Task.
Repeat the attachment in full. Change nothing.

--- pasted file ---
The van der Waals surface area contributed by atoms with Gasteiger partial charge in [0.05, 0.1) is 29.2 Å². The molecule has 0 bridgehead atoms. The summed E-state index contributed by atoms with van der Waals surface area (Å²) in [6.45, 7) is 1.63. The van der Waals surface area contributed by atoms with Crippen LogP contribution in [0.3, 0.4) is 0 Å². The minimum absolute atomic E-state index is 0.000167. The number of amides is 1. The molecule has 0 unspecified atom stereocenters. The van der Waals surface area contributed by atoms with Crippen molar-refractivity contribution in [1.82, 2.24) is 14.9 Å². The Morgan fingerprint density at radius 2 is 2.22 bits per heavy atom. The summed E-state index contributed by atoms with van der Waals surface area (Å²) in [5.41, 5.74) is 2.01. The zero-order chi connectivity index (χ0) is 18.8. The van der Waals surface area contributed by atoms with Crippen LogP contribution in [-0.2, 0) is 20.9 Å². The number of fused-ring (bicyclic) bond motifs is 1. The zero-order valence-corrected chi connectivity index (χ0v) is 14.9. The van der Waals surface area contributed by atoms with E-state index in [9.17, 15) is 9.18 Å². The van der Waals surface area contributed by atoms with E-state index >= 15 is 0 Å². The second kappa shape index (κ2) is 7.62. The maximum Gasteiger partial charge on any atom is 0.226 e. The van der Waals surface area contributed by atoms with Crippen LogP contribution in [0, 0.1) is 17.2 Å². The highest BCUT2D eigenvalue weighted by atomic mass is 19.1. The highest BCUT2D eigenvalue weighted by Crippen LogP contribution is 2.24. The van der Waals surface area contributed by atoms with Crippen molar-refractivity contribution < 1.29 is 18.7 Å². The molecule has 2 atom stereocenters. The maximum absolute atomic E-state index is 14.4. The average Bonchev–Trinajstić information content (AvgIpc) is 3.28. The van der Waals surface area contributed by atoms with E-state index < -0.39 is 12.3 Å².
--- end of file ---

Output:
The van der Waals surface area contributed by atoms with Gasteiger partial charge in [0.05, 0.1) is 29.2 Å². The molecule has 0 bridgehead atoms. The summed E-state index contributed by atoms with van der Waals surface area (Å²) in [6.45, 7) is 1.63. The van der Waals surface area contributed by atoms with Crippen LogP contribution in [0.3, 0.4) is 0 Å². The minimum absolute atomic E-state index is 0.000167. The number of amides is 1. The molecule has 0 unspecified atom stereocenters. The van der Waals surface area contributed by atoms with Crippen molar-refractivity contribution in [1.82, 2.24) is 14.9 Å². The Morgan fingerprint density at radius 2 is 2.22 bits per heavy atom. The summed E-state index contributed by atoms with van der Waals surface area (Å²) in [5.41, 5.74) is 2.01. The zero-order chi connectivity index (χ0) is 18.8. The van der Waals surface area contributed by atoms with Crippen LogP contribution in [-0.2, 0) is 20.9 Å². The number of fused-ring (bicyclic) bond motifs is 1. The zero-order valence-corrected chi connectivity index (χ0v) is 14.9. The van der Waals surface area contributed by atoms with E-state index in [9.17, 15) is 9.18 Å². The van der Waals surface area contributed by atoms with E-state index >= 15 is 0 Å². The second kappa shape index (κ2) is 7.62. The maximum Gasteiger partial charge on any atom is 0.226 e. The van der Waals surface area contributed by atoms with Crippen LogP contribution in [0, 0.1) is 17.2 Å². The highest BCUT2D eigenvalue weighted by atomic mass is 19.1. The highest BCUT2D eigenvalue weighted by Crippen LogP contribution is 2.24. The van der Waals surface area contributed by atoms with Crippen molar-refractivity contribution < 1.29 is 18.7 Å². The molecule has 2 atom stereocenters. The maximum absolute atomic E-state index is 14.4. The average Bonchev–Trinajstić information content (AvgIpc) is 3.28. The van der Waals surface area contributed by atoms with E-state index < -0.39 is 12.3 Å².